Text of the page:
Pride History

Pride March on University Ave in Toronto, 1972.
© Jearld Moldenhauer/jearldmoldenhauer.com

June marks Pride Month, a time to celebrate the diversity of 2SLGBTQI+ communities while acknowledging their history and its roots in activism, the hardships they have endured, and the progress that has been made. 

The very first Pride March was held on June 28, 1970, one year after the Stonewall Uprising. A famous night in queer history when patrons of the Stonewall Inn, led by trans women and women of colour, such as Martha P. Johnson, Zazu Nova, and Silvia Rivera fought back against a discriminatory police raid. Although there are events that pre-date Stonewall, this riot is often mentioned as the inciting incident that subsequently kicked off the LGBTQ+ rights movement. 

As we enter the month of July, which is Disability Pride month, we wanted to create this two-part Pride series that will look into the history of Pride and Disability Pride both in Canada and across the world, the activists of the past and present who work to incite equality in all spaces and the notion of queer representation in mainstream media.

Pride Toronto 2014
Image by: Scott Corman

History of Pride in Canada

To understand the history of Pride month worldwide, it is important to understand the rich history that Canada plays in celebrating Pride. On May 14, 1969, Canada decriminalized homosexual acts between consenting adults. A few years later, we would see the first Gay Rights Protest in 1971. This brought out about 100 people from Toronto to Montreal as they protested at Parliament Hill and presented a petition to the government with a list of ten demands for equal rights and protections. We then saw the emergence of Pride Week in 1973 that would transform into the Pride Week that we know today. This week of celebration would take place in almost every major Canadian city and the surrounding regions. This celebration however, did not come without any tribulations as there were and still are many instances of hate and injustice that the community faces, like the Montreal raids of 1977. Since that time people have started to learn this history and fight towards equality for all.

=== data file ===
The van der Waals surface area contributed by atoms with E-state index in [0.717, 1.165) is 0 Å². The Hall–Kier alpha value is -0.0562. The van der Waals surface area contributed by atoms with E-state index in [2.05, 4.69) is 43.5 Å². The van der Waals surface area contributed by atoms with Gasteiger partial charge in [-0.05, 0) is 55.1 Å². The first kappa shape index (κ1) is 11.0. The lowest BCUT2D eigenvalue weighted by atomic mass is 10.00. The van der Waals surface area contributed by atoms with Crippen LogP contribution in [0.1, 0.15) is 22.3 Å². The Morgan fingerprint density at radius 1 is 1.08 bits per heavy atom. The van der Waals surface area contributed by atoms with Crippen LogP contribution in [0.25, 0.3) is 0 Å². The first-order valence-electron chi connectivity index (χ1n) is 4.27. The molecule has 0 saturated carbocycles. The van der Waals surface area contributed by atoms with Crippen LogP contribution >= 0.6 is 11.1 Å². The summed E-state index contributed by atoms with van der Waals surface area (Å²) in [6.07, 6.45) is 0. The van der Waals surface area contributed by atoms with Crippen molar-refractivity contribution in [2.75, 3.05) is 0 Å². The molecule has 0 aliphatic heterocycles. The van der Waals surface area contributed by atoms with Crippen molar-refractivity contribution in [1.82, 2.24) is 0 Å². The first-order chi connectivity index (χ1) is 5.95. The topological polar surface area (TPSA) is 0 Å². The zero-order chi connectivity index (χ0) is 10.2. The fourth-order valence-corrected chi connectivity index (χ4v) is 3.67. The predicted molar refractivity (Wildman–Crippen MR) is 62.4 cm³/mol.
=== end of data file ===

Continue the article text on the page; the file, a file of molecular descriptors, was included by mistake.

About the Writer

Jules Sherwood is a queer, nonbinary performer, writer, and artist. She will be sharing her thoughts and insights throughout Pride month 2021. She is so excited to be working as a writer/researcher for the QSummit Campaign! LGBTQ+ stories and history are very important to her as a member of the community and believes they should be more widely visible. When first entering the LGBTQ+ community (and even sometimes now) she felt overwhelmed by the amount of history and culture. She didn’t know where to start or where to look to find more information, even the basics. Jules’ goal, as a part of this campaign, is to make this kind of information more accessible AND more visible! You can follow her @jules.m.sherwood.

This article was edited by Meagan Mabilangan

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